On art and life


[Serafini via Giornale Nuovo]

What do I really know about that pairing? what unites them, what stands between them, what influences them? I've been reading Axel's Castle slowly -- very slowly. I haven't even read much of it -- a mere 80+ pages, but despite my seeming lack of interest, I am jotting down notes to every page.

Wilson quotes William Pater -- his conclusion to 'The Renaissance'

To regard all things and principles of things as inconstant modes or fashions has more and more become the fashion of modern thought ... The service of philosophy, of speculative culture, towards the human spirit, is to rouse, to startle it to a life of constant and eager observation. Every moment some form grows perfect in hand or face; some tone on the hills or the sea is choicer than the rest; some mood or passion or insight or intellectual excitement is irresistibly real and attractive to us -- for that moment only. Not the fruit of experience, but experience itself, is the end. A counted number of pulses only is given to us of a variegated, dramatic life. How may we see in them all that is to be seen by the finest senses?'

What makes us notice this and not that? What drives noticing, experience, the pull of desire and craving? What determines the aesthetic choices and, furthermore, what follows the basic noticing? If there is a consequent/contingent creativity, is it determined by the original? Is there a general hierarchy of perception? Is it foolish to seek something like that (a folly we have committed and continue to commit?)

Related -- something has been bothering me for a few weeks -- the problem of delusion. I first started worrying about this when I was reading Powers' Echo Maker. I was wondering about delusions (which I was thinking of as fragmentary figments -- accepted misbeliefs, the creator's responsibility) and I was wondering how (if?) they were different from these neurological anomalies -- the synesthetic man who was also color blind -- he saw numbers as colors, but couldn't see red or green -- thus when he saw the numbers which were synesthetized with red and green, he had no visual cue and could only see the pure red -- the pure green. He called them martian colors for they were entirely unlike any blues, purples, or oranges he had ever seen. They occurred in his mind without ever having been experienced. What is this like?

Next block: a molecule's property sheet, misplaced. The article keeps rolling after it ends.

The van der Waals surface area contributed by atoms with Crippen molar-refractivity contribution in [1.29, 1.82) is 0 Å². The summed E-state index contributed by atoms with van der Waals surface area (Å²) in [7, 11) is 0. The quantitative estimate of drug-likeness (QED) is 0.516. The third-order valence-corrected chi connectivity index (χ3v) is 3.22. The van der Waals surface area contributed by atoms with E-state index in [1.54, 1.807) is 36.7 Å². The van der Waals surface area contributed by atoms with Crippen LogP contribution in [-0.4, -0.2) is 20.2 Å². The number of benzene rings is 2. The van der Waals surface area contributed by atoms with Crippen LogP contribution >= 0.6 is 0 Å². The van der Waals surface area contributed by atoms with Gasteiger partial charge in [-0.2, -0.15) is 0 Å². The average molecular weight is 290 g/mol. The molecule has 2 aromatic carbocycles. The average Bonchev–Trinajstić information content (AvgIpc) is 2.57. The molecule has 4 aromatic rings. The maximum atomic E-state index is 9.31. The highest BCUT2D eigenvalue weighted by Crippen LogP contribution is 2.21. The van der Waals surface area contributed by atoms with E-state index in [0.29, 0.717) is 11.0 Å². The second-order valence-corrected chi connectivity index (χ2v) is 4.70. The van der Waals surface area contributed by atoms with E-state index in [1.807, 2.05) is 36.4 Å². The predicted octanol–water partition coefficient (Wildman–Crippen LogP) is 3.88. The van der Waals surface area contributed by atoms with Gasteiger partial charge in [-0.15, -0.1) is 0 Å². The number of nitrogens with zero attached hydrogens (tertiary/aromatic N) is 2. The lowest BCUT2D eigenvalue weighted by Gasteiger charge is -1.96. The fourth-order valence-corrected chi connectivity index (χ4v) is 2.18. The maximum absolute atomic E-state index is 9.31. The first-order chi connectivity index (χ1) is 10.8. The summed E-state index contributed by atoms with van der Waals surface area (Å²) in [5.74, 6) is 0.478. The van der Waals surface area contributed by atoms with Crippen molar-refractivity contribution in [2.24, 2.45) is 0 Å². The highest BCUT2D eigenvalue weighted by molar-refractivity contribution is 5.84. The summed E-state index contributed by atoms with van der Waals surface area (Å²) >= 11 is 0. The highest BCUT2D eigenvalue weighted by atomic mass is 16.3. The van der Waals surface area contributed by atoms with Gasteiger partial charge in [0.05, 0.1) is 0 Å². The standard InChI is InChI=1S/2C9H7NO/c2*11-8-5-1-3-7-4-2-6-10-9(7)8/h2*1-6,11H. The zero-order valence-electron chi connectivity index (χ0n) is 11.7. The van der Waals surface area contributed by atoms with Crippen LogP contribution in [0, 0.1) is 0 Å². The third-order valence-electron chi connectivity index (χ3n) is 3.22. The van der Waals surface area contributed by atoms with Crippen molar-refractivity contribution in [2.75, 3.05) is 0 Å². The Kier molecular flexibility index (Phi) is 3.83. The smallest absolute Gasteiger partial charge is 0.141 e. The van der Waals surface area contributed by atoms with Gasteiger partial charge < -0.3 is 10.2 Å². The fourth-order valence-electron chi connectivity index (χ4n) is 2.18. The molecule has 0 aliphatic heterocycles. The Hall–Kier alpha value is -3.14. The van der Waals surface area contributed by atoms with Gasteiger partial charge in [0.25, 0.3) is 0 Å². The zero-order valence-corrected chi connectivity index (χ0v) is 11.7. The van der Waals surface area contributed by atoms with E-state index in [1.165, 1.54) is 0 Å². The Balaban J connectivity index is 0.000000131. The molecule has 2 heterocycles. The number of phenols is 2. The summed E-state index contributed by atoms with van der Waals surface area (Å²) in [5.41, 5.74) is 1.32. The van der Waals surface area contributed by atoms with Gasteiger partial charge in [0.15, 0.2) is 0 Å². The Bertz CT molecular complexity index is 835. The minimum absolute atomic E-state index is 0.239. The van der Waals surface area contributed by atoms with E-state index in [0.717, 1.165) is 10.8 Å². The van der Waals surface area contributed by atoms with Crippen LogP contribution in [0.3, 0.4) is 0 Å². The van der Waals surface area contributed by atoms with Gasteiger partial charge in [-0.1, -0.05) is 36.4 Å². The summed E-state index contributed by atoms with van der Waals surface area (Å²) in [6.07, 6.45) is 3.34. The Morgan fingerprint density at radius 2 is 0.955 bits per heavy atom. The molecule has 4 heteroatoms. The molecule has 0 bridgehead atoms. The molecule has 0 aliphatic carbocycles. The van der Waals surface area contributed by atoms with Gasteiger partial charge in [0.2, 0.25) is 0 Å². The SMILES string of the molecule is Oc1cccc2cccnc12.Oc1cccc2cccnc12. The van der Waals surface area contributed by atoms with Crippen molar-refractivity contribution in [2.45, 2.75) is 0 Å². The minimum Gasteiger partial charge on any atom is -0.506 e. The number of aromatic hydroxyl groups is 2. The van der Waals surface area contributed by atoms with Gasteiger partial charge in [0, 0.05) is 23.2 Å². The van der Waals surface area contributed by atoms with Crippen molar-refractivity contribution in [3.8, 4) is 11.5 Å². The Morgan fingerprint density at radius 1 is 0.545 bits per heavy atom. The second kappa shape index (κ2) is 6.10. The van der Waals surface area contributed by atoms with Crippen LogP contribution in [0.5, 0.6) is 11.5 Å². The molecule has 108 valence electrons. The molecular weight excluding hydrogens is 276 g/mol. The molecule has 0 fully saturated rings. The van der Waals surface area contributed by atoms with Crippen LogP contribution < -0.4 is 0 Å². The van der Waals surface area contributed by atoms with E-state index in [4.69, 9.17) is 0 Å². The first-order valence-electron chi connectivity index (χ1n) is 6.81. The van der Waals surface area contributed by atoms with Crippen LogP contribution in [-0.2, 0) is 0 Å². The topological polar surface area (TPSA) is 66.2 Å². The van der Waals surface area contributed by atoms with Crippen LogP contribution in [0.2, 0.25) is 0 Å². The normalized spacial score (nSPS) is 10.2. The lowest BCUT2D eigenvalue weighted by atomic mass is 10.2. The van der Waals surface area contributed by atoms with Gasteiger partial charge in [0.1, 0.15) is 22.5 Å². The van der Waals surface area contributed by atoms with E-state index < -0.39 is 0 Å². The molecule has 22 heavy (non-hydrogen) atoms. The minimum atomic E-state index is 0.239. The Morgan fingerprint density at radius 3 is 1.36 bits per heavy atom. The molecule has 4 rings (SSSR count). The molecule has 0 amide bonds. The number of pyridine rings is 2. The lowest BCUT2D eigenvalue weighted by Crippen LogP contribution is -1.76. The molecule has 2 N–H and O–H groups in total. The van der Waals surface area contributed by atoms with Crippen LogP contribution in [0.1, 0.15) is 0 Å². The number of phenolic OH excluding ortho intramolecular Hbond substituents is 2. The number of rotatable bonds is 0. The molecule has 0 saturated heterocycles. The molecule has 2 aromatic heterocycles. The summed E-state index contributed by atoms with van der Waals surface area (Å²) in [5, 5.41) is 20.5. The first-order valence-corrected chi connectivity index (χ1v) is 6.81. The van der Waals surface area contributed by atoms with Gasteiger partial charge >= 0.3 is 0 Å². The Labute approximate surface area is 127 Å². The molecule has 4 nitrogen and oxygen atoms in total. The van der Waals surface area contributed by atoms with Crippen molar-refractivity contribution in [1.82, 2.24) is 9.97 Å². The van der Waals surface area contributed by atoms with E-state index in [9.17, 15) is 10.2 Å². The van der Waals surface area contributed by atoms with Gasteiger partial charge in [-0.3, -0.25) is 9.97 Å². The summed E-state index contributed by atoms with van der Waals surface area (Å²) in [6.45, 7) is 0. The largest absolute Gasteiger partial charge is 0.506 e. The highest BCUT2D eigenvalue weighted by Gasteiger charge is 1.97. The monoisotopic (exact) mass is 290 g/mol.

We can be tricked by experience, by our interpretation of experience, by the influence of a different interpretation of the same, shared experience. What do my interpretations tell me about me? What does the divide tell me -- the triple divide -- my experience -- my mental gymnastics -- my statement. What happens during the process from perception to thought to communication? How much is lost? What is added? What do the choices tell me?

In Wilson's section on Valéry , I found this:

The mind of Leonardo in itself is something immeasurably greater than any of its manifestations in particular fields of activity -- painting, writing, engineering or strategy. Action cramps and impoverishes the mind. For by itself the mind is able to deal with an infinite number of possibilities -- it is not constrained by the limitations of a field. And consequently the method, the theory, of doing anything is more interesting than the thing done.

This is M. Teste paraphrased from Valéry's 'The Introduction to the Method of Leonardo da Vinci.' I'm naturally put off by the extremity of his point, but there is merit -- there's something very foreign, and thus very compelling, about the inactive mind (not inert but non-acting) -- the array of possible prior to any actual. There are no ties, no tethers, no obligations, no determinations.

Wilson says that Valéry sought to explore this lofty world -- unknown to us as we are not all mind, but rather a crude mixture -- he sought to press to dualism -- the divide between 'the absolute laws of the mind and the limiting experiences of life, opposites impossible to dissociate from one another.'